Assorted Seed Packs $3.95 each. See below for details on each seed variety.
ABUNDANT BLOOMSDALE SPINACH (100 Seeds)
An improved savoyed spinach that boasts cold tolerance and high yields. Best as an early spring crop or for fall harvests. Abundant Bloomsdale produces large, super-savoyed, substantial leaves. Grow as a mature spinach plant. Named after the Abundant Life Seed Foundation Farm, where this variety started in 2002.
This product, though Certified Organic in the United States, is not certified to Canadian Organic standards.
Direct sow any time soil can be worked in the cooler months, from about 6 weeks before first fall frost until the date of your last spring frost. Broadcast seeds in a well cultivated garden patch, or seed in rows 10" apart, and thin seedlings to 6". Spinach sown in fall will come up extremely early in the spring. When full size, harvest the entire plant promptly, especially in late spring, when it tends to bolt under heat pressure. Sow in successions for a steady crop. For a good fall crop, sow spinach in August. Fall crops yield until deep winter; with a cold frame, you can eat spinach all winter long.
ALL STARS KALE (100 Seeds)
Direct sow kale about a month before last frost. Alternatively, sow under protection 8 weeks earlier, then transplant about a month before last frost. For a young, tender fall crop, sow 3-4 months before first fall frost. Avoid planting at edge of garden, as slugs love kale and will creep in for nightly dining. Harvest a handful of individual outer leaves from each plant; mature plants will be ready for another harvest in a few days.
The flavor of this kale similar to other Russian kales, a bit sharper than Dino Kale or Vates Blue Curled Kale. Plant this variety if you enjoy the flavor of Asian greens, but long for something more substantial and longer lasting in the garden. Makes a great baby leaf for salads. It's also a great variety for the budding breeder or seed saver. Kale is a biennial; grow the plants in year one, overwinter the ones you like, and save the seeds in the second year.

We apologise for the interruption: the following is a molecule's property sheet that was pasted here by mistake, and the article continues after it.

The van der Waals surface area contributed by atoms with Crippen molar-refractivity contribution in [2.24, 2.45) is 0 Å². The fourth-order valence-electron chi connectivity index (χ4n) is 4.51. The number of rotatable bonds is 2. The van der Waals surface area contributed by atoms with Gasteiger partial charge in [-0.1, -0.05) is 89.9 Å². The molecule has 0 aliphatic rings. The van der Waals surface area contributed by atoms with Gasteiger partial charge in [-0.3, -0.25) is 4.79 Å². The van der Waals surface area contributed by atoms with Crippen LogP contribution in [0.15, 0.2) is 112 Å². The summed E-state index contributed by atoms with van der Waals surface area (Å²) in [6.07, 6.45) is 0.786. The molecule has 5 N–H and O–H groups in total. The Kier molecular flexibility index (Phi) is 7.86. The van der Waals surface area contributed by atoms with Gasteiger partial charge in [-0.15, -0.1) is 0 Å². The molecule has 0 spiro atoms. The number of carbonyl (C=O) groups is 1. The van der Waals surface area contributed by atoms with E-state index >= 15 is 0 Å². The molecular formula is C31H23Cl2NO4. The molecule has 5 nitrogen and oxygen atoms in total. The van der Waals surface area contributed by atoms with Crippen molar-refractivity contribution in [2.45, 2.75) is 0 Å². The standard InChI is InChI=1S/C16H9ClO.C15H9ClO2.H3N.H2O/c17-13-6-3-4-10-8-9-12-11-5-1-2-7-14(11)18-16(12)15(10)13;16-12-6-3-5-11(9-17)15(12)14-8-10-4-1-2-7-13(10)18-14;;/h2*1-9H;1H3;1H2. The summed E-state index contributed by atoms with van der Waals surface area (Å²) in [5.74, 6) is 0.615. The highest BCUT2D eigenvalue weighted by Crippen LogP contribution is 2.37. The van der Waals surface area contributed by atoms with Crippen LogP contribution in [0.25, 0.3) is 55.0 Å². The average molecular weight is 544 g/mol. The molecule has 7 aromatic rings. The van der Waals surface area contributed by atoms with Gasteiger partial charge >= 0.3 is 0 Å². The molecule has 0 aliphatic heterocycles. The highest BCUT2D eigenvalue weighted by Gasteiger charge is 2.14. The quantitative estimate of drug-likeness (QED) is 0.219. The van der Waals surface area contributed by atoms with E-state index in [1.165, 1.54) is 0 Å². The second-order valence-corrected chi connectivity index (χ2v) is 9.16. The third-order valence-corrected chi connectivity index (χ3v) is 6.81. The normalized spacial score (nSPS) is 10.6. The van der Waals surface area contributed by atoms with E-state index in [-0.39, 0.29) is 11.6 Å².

BASIL BOUQUET (250 Seeds)
The diversity of basil is a good example of how food culture has influenced backyard plant breeding. Pesto is a regional dish from Genoa, Italy. Genovese gardeners selected basil for the qualities they felt made the best pesto–especially the ability to pestare, or to pound, the leaves. Thai basils, on the other hand, were bred for their strong, rich aromas that did not diminish during stir-frying. Find a purpose for every basil in this mix, which includes Lemon, Lime, Corsican and Genovese Basil.
Direct sow after frost, or start indoors up to 1 month before last frost date. To have fresh basil the whole season, start in succession at 1-month intervals. Pinch off tallest growth in order to keep basil from flowering; flavor becomes too strong once in bloom. Good for garden or container plantings.
BORAGE (100 Seeds)
One of the most popular edible flowers, borage's star-shaped blossoms have a pleasant cucumber-like flavor. The gray-green foliage is festooned with small, bright flowers, which can be used to decorate cakes, salads, and drinks. It also has medicinal properties and attracts beneficial insects.
Direct sow after frost. Or, start indoors 2-3 weeks early and transplant promptly after the last frost. Takes 7-14 days to germinate. Grows 18-24" tall.
BUMBLEBEE MIX CHERRY TOMATO
Contains Purple Bumble Bee, Sunrise Bumble Bee, and Pink Bumble Bee cherry tomatoes. Grow a few plants this year and you'll find yourself buzzing like a bee to each.